Some of the amendments include a withdrawal of refugee status if one engages in political activity or campaigns, an age limit for dependents of refugees and a committee determining a refugee’s field of study and the limits to the work for which refugees may apply.
Vusimuzi Sibanda, chairperson of refugee advocacy group the African Diaspora Forum, says it is hoping this position will be reconsidered using the South African Constitution as a guide.
“There are certain parts of the Constitution that look at rights which can be limited. The right to participate in the political affairs of a country is a right that cannot be limited by anyone because that is a right to self-determination,” he says.
Sibanda adds that even if asylum seekers are in South Africa fleeing human rights violations, they are still citizens of their own countries. They have to be given the option of getting politically involved in fixing their country, so they can return.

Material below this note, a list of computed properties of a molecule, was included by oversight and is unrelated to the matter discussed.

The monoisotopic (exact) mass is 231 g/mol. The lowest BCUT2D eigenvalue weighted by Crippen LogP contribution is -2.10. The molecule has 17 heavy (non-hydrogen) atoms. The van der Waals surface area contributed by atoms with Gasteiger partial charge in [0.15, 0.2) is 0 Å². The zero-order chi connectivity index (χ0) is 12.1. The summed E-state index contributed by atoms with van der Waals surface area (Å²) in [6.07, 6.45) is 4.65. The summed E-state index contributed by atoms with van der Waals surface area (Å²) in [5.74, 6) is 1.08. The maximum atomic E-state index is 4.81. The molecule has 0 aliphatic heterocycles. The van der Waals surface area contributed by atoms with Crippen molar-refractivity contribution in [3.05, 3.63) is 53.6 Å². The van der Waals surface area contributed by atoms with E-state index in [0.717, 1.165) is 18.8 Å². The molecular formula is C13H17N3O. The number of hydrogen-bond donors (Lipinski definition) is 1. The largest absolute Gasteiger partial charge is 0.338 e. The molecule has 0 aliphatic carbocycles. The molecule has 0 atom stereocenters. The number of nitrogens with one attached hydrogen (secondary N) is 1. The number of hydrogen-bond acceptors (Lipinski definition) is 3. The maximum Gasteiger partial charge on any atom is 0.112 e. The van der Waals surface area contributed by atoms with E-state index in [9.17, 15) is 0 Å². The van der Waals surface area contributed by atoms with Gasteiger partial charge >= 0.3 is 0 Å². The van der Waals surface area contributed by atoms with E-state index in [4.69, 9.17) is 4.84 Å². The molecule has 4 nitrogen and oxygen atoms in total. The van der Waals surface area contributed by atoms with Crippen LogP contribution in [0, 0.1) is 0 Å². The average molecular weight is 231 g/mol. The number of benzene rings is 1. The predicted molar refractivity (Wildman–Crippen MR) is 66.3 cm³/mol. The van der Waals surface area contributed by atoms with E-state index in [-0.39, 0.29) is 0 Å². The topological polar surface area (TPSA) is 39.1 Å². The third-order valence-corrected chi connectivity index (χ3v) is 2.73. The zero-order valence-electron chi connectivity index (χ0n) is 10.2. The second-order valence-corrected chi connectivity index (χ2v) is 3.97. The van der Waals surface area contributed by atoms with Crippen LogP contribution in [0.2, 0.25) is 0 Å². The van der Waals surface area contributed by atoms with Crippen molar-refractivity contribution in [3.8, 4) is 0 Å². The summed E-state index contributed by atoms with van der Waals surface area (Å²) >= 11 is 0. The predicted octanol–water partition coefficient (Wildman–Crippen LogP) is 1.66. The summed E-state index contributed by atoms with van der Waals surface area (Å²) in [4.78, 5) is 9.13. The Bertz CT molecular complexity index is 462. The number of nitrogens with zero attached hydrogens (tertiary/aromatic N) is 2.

Academic Jane Duncan agrees, saying that the regulations are disgraceful and that they remove fundamental rights from an already vulnerable constituency.
“[They] most likely would have been victims of persecution in their own countries and their ability to organise around the very issues that created their refugee status is denied to them … Unless refugee organisations can freely organise about issues affecting them directly, they will not be able to change those situations back home, which will create a bigger refugee crisis,” she says.
Political dissidents
Director of the Cape Town-based refugee support group Unifam, Patrick Matenga, who was born in the Democratic Republic of the Congo (DRC), says that the amendments contain both good and bad parts. But he agrees with the department of home affairs that some people abuse the system.